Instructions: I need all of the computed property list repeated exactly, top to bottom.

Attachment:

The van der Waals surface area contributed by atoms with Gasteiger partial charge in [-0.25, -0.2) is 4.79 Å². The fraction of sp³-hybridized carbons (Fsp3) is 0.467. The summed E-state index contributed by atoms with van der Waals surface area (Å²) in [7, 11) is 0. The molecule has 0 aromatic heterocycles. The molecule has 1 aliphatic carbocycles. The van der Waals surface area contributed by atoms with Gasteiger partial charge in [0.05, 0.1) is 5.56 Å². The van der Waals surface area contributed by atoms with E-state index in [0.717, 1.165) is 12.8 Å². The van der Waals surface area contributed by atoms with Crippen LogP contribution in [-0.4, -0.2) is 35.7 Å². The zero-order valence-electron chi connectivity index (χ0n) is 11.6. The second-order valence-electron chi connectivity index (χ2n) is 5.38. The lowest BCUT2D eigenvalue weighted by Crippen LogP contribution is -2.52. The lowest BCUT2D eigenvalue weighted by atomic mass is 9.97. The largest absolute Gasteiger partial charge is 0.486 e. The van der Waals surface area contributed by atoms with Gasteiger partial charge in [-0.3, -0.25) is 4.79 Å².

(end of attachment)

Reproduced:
The van der Waals surface area contributed by atoms with Gasteiger partial charge in [-0.25, -0.2) is 4.79 Å². The fraction of sp³-hybridized carbons (Fsp3) is 0.467. The summed E-state index contributed by atoms with van der Waals surface area (Å²) in [7, 11) is 0. The molecule has 0 aromatic heterocycles. The molecule has 1 aliphatic carbocycles. The van der Waals surface area contributed by atoms with Gasteiger partial charge in [0.05, 0.1) is 5.56 Å². The van der Waals surface area contributed by atoms with E-state index in [0.717, 1.165) is 12.8 Å². The van der Waals surface area contributed by atoms with Crippen LogP contribution in [-0.4, -0.2) is 35.7 Å². The zero-order valence-electron chi connectivity index (χ0n) is 11.6. The second-order valence-electron chi connectivity index (χ2n) is 5.38. The lowest BCUT2D eigenvalue weighted by Crippen LogP contribution is -2.52. The lowest BCUT2D eigenvalue weighted by atomic mass is 9.97. The largest absolute Gasteiger partial charge is 0.486 e. The van der Waals surface area contributed by atoms with Gasteiger partial charge in [-0.3, -0.25) is 4.79 Å².